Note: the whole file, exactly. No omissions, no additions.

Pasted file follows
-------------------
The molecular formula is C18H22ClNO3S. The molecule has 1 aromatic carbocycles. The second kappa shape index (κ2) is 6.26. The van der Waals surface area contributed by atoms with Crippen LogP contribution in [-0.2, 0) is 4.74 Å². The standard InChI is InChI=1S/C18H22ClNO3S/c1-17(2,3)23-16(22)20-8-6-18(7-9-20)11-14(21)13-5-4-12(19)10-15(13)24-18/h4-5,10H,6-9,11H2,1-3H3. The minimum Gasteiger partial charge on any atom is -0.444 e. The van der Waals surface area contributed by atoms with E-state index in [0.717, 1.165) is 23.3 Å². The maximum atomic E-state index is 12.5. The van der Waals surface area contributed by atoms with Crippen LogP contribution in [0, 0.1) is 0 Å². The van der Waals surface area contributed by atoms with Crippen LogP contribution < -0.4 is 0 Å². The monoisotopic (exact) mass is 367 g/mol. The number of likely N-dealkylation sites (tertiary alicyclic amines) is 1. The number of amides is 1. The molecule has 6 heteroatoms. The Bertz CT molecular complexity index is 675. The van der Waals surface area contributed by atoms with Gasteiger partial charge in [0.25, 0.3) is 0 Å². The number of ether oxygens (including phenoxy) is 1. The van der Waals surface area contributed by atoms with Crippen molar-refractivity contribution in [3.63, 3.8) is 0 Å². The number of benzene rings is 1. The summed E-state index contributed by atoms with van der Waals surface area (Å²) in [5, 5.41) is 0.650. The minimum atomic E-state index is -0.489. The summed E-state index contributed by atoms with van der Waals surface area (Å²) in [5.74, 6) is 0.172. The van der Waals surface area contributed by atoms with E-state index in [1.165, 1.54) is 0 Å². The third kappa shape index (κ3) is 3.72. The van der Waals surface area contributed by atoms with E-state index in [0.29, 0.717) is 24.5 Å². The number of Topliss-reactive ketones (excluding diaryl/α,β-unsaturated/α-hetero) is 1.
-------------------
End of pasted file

The molecular formula is C18H22ClNO3S. The molecule has 1 aromatic carbocycles. The second kappa shape index (κ2) is 6.26. The van der Waals surface area contributed by atoms with Crippen LogP contribution in [-0.2, 0) is 4.74 Å². The standard InChI is InChI=1S/C18H22ClNO3S/c1-17(2,3)23-16(22)20-8-6-18(7-9-20)11-14(21)13-5-4-12(19)10-15(13)24-18/h4-5,10H,6-9,11H2,1-3H3. The minimum Gasteiger partial charge on any atom is -0.444 e. The van der Waals surface area contributed by atoms with E-state index in [0.717, 1.165) is 23.3 Å². The maximum atomic E-state index is 12.5. The van der Waals surface area contributed by atoms with Crippen LogP contribution in [0, 0.1) is 0 Å². The van der Waals surface area contributed by atoms with Crippen LogP contribution < -0.4 is 0 Å². The monoisotopic (exact) mass is 367 g/mol. The number of likely N-dealkylation sites (tertiary alicyclic amines) is 1. The number of amides is 1. The molecule has 6 heteroatoms. The Bertz CT molecular complexity index is 675. The van der Waals surface area contributed by atoms with Gasteiger partial charge in [0.25, 0.3) is 0 Å². The number of ether oxygens (including phenoxy) is 1. The van der Waals surface area contributed by atoms with Crippen molar-refractivity contribution in [3.63, 3.8) is 0 Å². The number of benzene rings is 1. The summed E-state index contributed by atoms with van der Waals surface area (Å²) in [5, 5.41) is 0.650. The minimum atomic E-state index is -0.489. The summed E-state index contributed by atoms with van der Waals surface area (Å²) in [5.74, 6) is 0.172. The van der Waals surface area contributed by atoms with E-state index in [1.165, 1.54) is 0 Å². The third kappa shape index (κ3) is 3.72. The van der Waals surface area contributed by atoms with E-state index in [0.29, 0.717) is 24.5 Å². The number of Topliss-reactive ketones (excluding diaryl/α,β-unsaturated/α-hetero) is 1.